Extreme obesity cuts lifespan more than smoking: Study
Published on Jul 10, 2014 6:21 AM
NEW YORK (REUTERS) - That obesity can cut life short by causing strokes and other illnesses comes as no surprise, but a study reported on Tuesday quantifies the toll: The most extreme cases cut a person's lifespan more than cigarettes.
The analysis, published in the journal PLOS Medicine, is the largest-ever study of the effect of extreme obesity on mortality. It found that people who are extremely obese - for someone of average height, carrying an extra 45kg or more - die 6.5 to 13.7 years earlier than peers with a healthy weight.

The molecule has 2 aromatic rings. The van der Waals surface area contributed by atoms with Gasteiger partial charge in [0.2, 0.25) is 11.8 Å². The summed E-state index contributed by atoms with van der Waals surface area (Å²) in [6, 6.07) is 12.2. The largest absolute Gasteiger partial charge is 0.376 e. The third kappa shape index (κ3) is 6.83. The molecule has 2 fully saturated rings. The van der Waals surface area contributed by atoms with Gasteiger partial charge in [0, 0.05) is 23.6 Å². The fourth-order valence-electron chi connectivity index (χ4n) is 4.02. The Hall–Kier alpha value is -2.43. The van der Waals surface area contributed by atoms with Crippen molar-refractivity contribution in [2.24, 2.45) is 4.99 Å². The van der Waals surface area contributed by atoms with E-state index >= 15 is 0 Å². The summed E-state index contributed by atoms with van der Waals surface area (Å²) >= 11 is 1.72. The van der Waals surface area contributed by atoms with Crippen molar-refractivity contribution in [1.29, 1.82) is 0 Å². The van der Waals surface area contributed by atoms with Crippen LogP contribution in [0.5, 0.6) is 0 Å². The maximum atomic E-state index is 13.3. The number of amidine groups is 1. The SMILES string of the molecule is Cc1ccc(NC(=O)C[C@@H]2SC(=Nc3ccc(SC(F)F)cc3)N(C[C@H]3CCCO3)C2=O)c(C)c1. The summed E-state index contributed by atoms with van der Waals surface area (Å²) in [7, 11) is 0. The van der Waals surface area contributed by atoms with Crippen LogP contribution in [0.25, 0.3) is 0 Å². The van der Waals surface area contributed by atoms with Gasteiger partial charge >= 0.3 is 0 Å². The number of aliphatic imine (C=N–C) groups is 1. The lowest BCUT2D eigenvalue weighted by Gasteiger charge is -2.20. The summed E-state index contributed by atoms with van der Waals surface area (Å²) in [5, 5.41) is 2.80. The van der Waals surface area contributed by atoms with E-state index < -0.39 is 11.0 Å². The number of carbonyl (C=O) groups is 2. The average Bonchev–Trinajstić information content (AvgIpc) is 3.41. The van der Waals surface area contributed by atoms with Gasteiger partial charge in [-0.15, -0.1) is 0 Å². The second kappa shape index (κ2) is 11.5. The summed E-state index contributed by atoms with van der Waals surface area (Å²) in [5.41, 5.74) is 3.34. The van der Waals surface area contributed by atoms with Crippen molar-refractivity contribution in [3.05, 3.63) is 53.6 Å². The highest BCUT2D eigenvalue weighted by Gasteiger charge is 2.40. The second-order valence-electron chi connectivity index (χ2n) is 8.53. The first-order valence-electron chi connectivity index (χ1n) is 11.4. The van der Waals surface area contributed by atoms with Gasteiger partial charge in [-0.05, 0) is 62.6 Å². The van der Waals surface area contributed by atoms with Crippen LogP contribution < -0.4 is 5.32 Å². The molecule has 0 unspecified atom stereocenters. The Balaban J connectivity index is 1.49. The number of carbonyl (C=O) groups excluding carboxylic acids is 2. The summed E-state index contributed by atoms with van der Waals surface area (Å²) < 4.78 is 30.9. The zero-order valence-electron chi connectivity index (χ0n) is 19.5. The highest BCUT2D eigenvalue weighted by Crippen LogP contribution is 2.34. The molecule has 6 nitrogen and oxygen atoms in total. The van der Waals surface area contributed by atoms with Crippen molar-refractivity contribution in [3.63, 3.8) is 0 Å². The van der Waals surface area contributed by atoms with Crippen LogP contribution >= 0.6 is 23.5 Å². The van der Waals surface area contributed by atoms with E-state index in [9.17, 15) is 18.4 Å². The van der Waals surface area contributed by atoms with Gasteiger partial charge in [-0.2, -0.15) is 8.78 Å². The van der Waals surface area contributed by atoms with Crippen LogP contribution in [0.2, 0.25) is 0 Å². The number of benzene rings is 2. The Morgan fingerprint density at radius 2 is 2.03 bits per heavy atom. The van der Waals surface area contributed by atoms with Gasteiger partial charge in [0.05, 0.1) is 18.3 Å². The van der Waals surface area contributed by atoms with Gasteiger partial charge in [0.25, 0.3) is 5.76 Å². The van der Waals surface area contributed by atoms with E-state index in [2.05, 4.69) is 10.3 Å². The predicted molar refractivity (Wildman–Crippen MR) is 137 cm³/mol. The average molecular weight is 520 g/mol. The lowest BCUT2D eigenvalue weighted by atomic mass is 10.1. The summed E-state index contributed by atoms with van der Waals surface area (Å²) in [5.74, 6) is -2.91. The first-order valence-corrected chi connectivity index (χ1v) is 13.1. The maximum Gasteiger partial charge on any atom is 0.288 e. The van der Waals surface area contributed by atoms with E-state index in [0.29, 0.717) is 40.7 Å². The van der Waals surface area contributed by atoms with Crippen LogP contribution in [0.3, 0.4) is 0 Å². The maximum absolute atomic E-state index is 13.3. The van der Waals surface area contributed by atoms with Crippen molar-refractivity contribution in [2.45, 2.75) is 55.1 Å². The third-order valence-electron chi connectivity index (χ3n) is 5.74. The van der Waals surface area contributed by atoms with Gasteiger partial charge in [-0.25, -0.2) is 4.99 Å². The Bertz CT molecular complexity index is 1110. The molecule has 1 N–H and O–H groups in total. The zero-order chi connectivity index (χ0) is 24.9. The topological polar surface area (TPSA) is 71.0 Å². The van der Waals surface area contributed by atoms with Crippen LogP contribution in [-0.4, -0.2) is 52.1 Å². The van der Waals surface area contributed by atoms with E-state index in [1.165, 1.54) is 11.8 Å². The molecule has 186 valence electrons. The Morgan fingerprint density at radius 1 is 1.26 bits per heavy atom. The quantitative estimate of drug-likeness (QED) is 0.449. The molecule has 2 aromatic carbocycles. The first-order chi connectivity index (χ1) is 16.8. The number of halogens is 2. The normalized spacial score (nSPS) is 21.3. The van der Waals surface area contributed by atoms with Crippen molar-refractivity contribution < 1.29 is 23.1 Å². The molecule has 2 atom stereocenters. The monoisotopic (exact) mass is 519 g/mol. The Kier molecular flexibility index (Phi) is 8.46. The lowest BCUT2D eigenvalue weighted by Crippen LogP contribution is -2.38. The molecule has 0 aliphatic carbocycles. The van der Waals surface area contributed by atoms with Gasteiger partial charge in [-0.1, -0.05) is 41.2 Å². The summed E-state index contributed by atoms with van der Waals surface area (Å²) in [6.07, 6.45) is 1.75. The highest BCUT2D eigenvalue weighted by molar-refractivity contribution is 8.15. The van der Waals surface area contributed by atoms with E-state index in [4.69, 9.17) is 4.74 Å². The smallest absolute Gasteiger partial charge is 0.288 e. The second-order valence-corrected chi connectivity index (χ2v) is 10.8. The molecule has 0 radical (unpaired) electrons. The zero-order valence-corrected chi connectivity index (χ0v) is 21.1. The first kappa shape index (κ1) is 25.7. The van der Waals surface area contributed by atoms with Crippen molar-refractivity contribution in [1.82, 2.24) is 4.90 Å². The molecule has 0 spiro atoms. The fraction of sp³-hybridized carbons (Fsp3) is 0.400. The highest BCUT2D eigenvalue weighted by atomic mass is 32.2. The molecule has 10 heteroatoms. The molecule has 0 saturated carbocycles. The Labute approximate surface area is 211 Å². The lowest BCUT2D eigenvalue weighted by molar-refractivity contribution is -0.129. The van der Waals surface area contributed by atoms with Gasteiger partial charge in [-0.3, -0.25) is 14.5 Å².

The study, based on data from 20 large studies of people in the United States, Sweden and Australia, comes as rates of obesity have soared. Worldwide, nearly 30 per cent of people, or 2.1 billion, are either obese or overweight.
"Overweight" is defined as having a body mass index, or weight in kilograms divided by the square of height in meters, of 25.0 to 29.9. At the low end, that is 68 kg for someone 1.65m tall. "Obesity" means a BMI of 30 or higher 82kg at 1.65m. "Extreme obesity" is a BMI of 40 or higher, or 109kg at that height.
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